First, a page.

So why?   Why did God become human?   Why did He choose to come among us?  The whole idea of God’s self-revelation in Jesus Christ has to do with the very nature of God as a relational God.    A God who longed to save humanity, to redeem us from our waywardness and disobedience and to be in right relation with us.    And to redeem us, he would partake in the very nature He longed to save.

Now you may say, could He not have done that from a distance?  Maybe by pressing the “salvation switch” and restoring the relationship that way?  Instead, He chose to give us a visible, tangible experience of that redemption.  Otherwise we would never have known how that relationship was restored.  He sent Jesus so humankind could see him, touch him, hear him, speak to him, be with him, recognise him and – crucially – respond to him.

1. So he came to partake of our humanity.  God remained fully God, fully divine, yet expressed himself in human form.  Jesus was the embodiment of God, which is why we use the phrase “incarnate” – in a body.   In the Creed, we say:  “begotten, not made”.  When written, it  was a direct response to the heresy promoted by Arius in the 4th century, who declared that “there was a time when Christ was not”.  

2. The key phrase is “of one Being with the Father” and the important Greek word is HOMOOUSIS [= same substance].   Pictures here are inadequate, but perhaps one of the best is to imagine coins struck from a single bar of metal, which are identical in composition to the bar from which they were struck.     The fact that we go on to say “He came down from heaven” in no way implies that Jesus was somehow less.   It is simply a way of describing that amazing act of condescension, as he who was God, rich beyond all splendour yet for our sakes became poor.  Thus, Jesus was fully divine and fully human.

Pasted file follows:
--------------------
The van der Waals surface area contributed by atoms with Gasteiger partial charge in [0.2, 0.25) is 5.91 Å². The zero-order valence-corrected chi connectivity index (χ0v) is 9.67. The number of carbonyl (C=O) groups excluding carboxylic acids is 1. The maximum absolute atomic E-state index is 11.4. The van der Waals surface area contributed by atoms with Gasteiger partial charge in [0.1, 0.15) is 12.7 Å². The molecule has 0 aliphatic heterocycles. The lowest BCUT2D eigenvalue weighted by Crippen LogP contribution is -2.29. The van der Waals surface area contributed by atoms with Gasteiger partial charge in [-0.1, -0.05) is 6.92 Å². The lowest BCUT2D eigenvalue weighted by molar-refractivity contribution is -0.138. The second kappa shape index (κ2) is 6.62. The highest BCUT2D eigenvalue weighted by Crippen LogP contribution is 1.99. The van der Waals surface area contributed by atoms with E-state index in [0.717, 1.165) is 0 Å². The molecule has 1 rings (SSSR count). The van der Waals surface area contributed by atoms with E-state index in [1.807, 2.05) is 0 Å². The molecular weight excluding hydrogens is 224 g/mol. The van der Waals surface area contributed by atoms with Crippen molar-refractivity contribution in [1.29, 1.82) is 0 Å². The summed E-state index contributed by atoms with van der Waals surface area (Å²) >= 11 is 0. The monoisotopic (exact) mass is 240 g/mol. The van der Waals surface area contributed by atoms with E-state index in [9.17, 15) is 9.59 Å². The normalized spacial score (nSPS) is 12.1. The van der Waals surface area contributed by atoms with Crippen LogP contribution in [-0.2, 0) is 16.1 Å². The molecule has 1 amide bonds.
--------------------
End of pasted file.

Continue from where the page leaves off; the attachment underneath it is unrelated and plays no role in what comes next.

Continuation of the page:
3. He came so we could know and experience and relate to him – visibly, tangibly, audibly.  Jesus was the expression of the invisible God.  As St Paul walked around the great city of Athens, in Acts 17:23, he came across an altar that they’d erected to “the Unknown God”.   And unless he had chosen to reveal himself, God would indeed remain unknown.  In coming among us, he shared our human experiences - our feelings, our pain, our sadness and our suffering.

4. God became human to give us an example.   Jesus came from the realm of light and truth.  He did not shed those attributes of light and truth when he came among humanity.  On the contrary, he showed us what it meant to be “light from light” and “truth from truth”.  Just as light transfers from one candle to another without any loss of characteristics, so in Christ we see God.  We see healing and wholeness.  We see the fullness of God’s love.  We see goodness.  We see forgiveness.  We see “the way, the truth, and the life…” and the only means of access to God the Father.

5. And finally, God became human to show us the pattern of life that being human really is about.  That is why the Bible speaks of Jesus as the “Second Adam” - Jesus shows us what it looks like to be redeemed, restored and in right relation with God, created in the image and likeness of God Himself.